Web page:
Entitled Bucha: The Atrocities of Russian Aggression, the showcase was launched at the Council of the European Union on Friday, thanks to efforts by the Polish ambassador to the EU, Andrzej Sadoś, public broadcaster Polish Radio’s IAR news agency reported.
The exhibition features paintings created by Polish artist Andrzej Foggt in response to the Bucha massacre, which was discovered on March 31, 2022, officials said.
Justyna Napiórkowska, who curated the exhibition, described Foggt’s paintings as “extremely expressive,” with “black contours, which symbolise the barbarity of the Russian army,” and “fueled by pure anger at what happened.”
The display also features documentary footage and photographs from the battlefields of Ukraine’s war against Russian aggression, collected by Ukrainian journalists and reporters, the IAR news agency reported.
Sadoś told Polish Radio: “I believe it is very important that our work at the Council of the EU, our everyday settling of European affairs, is accompanied by reflection, in this case reflection prompted by art with immense emotional power.”
‘Ukraine will never forgive Russian troops for Bucha massacre’: Zelensky
Ukraine’s President Volodymyr Zelensky said on Friday that his country would “never forgive” Russian soldiers responsible for the atrocities in Bucha, the Reuters news agency reported.
Leading an anniversary ceremony at which Ukraine’s flag was hoisted in Bucha, Zelensky vowed: “Russian evil will collapse right here in Ukraine, and will never be able to rise again. Humanity will prevail."
The president gave out medals to soldiers who took part in the liberation of the town, as well as awarding posthumous medals to fallen soldiers, whose relatives received the distinctions on their behalf.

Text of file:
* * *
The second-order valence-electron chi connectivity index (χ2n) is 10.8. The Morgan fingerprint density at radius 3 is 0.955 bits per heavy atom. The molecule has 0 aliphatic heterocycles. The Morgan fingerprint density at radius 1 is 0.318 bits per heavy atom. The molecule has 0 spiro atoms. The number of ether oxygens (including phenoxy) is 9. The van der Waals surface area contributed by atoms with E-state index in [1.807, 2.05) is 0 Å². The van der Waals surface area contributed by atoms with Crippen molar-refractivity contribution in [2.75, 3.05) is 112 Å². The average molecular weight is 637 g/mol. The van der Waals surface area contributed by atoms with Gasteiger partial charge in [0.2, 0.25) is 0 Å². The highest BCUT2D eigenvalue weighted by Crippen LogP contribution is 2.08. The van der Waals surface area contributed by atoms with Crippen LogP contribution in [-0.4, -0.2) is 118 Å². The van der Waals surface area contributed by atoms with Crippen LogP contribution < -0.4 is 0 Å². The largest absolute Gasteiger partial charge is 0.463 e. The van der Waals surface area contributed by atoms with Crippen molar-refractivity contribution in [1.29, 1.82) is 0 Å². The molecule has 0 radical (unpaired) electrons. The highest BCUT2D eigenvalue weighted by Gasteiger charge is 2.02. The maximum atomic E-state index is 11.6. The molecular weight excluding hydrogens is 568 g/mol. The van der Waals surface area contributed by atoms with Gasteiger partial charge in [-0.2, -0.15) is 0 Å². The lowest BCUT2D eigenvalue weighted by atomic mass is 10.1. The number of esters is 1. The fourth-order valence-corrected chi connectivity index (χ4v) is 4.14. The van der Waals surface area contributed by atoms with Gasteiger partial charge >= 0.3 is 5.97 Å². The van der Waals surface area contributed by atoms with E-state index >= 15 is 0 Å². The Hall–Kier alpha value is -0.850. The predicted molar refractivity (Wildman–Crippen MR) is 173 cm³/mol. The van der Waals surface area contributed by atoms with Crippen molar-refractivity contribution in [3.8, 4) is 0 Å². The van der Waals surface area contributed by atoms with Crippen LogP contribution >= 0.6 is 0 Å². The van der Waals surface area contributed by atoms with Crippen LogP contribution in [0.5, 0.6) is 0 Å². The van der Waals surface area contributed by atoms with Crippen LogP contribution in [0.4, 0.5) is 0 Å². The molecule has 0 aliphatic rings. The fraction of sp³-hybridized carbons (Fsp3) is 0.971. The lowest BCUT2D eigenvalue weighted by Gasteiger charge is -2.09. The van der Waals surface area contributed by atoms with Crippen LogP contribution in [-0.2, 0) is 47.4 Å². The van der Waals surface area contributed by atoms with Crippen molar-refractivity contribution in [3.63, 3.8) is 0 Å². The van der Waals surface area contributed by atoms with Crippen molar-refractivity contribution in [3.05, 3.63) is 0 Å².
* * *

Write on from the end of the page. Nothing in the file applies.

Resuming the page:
Zelensky said: "When Bucha was de-occupied, we saw that the devil was not somewhere out there but on the ground. The heinous truth about what was happening in the temporarily occupied territories was revealed to the world."
The Ukrainian leader called Bucha a "symbol of the atrocities" of Russia’s occupying army and stated emphatically: "We will never forgive. We will punish every perpetrator."
"We will never forget the victims of this war, and we will certainly bring all Russian murderers to justice," Zelensky pledged on social media.
He was accompanied at Friday’s outdoor ceremony by Moldova’s President Maia Sandu and the prime ministers of Croatia, Slovakia and Slovenia, Andrej Plenković, Eduard Geger and Robert Golob, Radio Free Europe/Radio Liberty reported.
Sandu said: "We honour and grieve the innocent. Democracies must work together to ensure that these atrocities are investigated and punished."
People found in mass graves and torture chambers
Ukrainian forces recaptured the towns of Bucha and Irpin to the northwest of Kyiv in late March 2022, as Russian invasion forces abandoned their bid to seize Ukraine’s capital, according to news outlets.
The Kremlin denies accusations of executions, rapes and torture by its occupying soldiers who left bodies in the streets when they fled.
Images of ravaged streets littered with civilian bodies were broadcast across the world after Ukraine liberated Bucha, news agencies reported.
Ukraine says that more than 1,400 people were killed in Bucha during the Russian occupation, including 37 children; more than 175 people were found in mass graves and torture chambers, and 9,000 Russian war crimes have been identified, according to the Reuters news agency.
International investigators are currently collecting evidence of war crimes in Irpin, Bucha and other places, officials said.
Since the massacre, multiple investigations, including a detailed United Nations report, have established Russian culpability for the attacks, the European Union’s EU vs Disinfo website reported.
Ukraine’s Prosecutor General Andriy Kostin said his office had identified close to 100 Russian soldiers suspected of war crimes in Bucha and indictments against 35 of them had been sent to court, according to Reuters.
Among them is a three-star general who commands Russia's Central Military District, Kostin added.
'Russia's planned strategy to destroy Ukraine'
So far, few of the Russian suspects are in Ukrainian custody, but officials are hopeful they can be eventually prosecuted, reporters were told.
Kostin told reporters he was convinced that the Russian atrocities “are not a coincidence.”
“This is part of Russia's planned strategy to destroy Ukraine as a state and Ukrainians as a nation," he said, as quoted by the Reuters news agency.
Friday is day 401 of Russia’s war on Ukraine.
Source: IAR, PAP, Reuters, RadioFreeEurope/RadioLiberty